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From The Collaborative International Dictionary of English v.0.48:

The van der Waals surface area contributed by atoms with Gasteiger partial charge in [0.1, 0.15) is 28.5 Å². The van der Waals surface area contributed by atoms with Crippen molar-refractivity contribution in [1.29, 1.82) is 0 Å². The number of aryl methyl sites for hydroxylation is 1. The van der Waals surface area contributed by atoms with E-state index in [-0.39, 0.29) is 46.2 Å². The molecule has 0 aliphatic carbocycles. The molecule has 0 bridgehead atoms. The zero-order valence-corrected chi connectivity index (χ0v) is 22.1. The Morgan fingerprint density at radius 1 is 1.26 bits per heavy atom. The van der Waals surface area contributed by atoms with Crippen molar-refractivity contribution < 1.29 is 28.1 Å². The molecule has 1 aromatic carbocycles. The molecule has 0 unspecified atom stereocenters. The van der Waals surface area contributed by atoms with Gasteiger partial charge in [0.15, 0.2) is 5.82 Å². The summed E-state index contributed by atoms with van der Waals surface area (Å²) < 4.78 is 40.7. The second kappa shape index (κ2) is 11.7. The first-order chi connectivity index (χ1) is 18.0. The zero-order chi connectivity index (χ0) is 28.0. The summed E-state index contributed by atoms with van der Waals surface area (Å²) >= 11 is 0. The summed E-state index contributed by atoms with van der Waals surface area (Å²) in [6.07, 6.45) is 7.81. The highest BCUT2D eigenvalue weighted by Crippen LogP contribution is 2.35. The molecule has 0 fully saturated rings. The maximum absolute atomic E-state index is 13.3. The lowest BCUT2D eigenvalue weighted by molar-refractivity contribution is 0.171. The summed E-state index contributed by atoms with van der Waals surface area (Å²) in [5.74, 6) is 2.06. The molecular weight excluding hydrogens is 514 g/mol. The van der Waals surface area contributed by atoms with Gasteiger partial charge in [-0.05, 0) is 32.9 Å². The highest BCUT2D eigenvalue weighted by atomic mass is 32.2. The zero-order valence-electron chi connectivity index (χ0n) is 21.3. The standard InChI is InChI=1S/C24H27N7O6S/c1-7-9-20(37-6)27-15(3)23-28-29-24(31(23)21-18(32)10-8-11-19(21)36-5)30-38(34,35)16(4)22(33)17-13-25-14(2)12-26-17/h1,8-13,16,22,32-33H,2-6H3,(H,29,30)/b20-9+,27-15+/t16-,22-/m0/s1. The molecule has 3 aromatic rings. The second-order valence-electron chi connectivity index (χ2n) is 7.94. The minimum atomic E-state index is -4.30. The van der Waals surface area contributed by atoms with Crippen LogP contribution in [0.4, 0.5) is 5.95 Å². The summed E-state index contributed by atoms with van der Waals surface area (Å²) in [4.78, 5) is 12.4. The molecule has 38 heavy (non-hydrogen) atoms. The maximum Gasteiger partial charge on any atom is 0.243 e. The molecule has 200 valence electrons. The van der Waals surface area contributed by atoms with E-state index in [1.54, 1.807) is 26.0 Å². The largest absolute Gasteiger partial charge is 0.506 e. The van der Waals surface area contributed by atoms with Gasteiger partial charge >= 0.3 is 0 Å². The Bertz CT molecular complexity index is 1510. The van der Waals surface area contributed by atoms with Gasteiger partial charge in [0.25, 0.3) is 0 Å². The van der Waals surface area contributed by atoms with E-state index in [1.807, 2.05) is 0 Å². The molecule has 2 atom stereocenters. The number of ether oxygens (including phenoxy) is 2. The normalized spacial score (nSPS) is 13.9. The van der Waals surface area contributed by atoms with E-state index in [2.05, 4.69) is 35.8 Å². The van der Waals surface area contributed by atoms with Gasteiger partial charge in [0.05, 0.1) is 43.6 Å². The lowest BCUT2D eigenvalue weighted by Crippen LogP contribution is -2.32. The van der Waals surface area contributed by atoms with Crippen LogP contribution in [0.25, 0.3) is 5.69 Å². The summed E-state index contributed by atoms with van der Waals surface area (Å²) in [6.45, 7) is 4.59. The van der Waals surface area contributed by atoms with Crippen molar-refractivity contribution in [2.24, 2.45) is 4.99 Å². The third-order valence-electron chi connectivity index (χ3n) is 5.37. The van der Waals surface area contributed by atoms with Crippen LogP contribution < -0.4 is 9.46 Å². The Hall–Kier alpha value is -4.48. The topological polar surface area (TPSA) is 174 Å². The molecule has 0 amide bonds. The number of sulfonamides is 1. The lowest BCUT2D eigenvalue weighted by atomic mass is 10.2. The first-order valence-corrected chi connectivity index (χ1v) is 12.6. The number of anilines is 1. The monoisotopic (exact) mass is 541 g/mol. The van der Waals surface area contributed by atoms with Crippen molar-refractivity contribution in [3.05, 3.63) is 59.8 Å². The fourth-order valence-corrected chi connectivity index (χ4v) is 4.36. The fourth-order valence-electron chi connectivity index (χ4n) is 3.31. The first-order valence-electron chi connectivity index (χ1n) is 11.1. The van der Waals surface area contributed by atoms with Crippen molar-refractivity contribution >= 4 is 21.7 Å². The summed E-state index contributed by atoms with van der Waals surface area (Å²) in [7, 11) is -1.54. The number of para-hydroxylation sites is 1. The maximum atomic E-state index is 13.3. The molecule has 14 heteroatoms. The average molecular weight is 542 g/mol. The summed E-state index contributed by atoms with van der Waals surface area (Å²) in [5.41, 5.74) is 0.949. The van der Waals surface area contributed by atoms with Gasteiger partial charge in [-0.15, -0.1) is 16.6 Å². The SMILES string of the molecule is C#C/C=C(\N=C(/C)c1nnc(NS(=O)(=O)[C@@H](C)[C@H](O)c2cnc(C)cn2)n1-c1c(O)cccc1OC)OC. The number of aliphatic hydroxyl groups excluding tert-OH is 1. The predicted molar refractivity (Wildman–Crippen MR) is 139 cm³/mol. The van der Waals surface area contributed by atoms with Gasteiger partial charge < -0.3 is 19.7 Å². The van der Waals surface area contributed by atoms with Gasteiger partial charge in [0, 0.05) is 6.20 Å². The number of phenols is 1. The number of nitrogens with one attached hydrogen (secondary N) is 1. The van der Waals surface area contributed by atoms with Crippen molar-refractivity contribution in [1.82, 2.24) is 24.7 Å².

Youthful \Youth"ful\, a. 1. Not yet mature or aged; young. "Two youthful knights." --Dryden. Also used figuratively. "The youthful season of the year." --Shak. [1913 Webster] 2. Of or pertaining to the early part of life; suitable to early life; as, youthful days; youthful sports. "Warm, youthful blood." --Shak. "Youthful thoughts." --Milton. [1913 Webster] 3. Fresh; vigorous, as in youth. [1913 Webster] After millions of millions of ages . . . still youthful and flourishing. --Bentley. [1913 Webster] Syn: Puerile; juvenile. Usage: Youthful, Puerile, Juvenile. Puerile is always used in a bad sense, or at least in the sense of what is suitable to a boy only; as, puerile objections, puerile amusements, etc. Juvenile is sometimes taken in a bad sense, as when speaking of youth in contrast with manhood; as, juvenile tricks; a juvenile performance. Youthful is commonly employed in a good sense; as, youthful aspirations; or at least by way of extenuating; as, youthful indiscretions. "Some men, imagining themselves possessed with a divine fury, often fall into toys and trifles, which are only puerilities." --Dryden. "Raw, juvenile writers imagine that, by pouring forth figures often, they render their compositions warm and animated." --Blair. [1913 Webster] -- Youth"ful*ly, adv. -- Youth"ful*ness, n. [1913 Webster]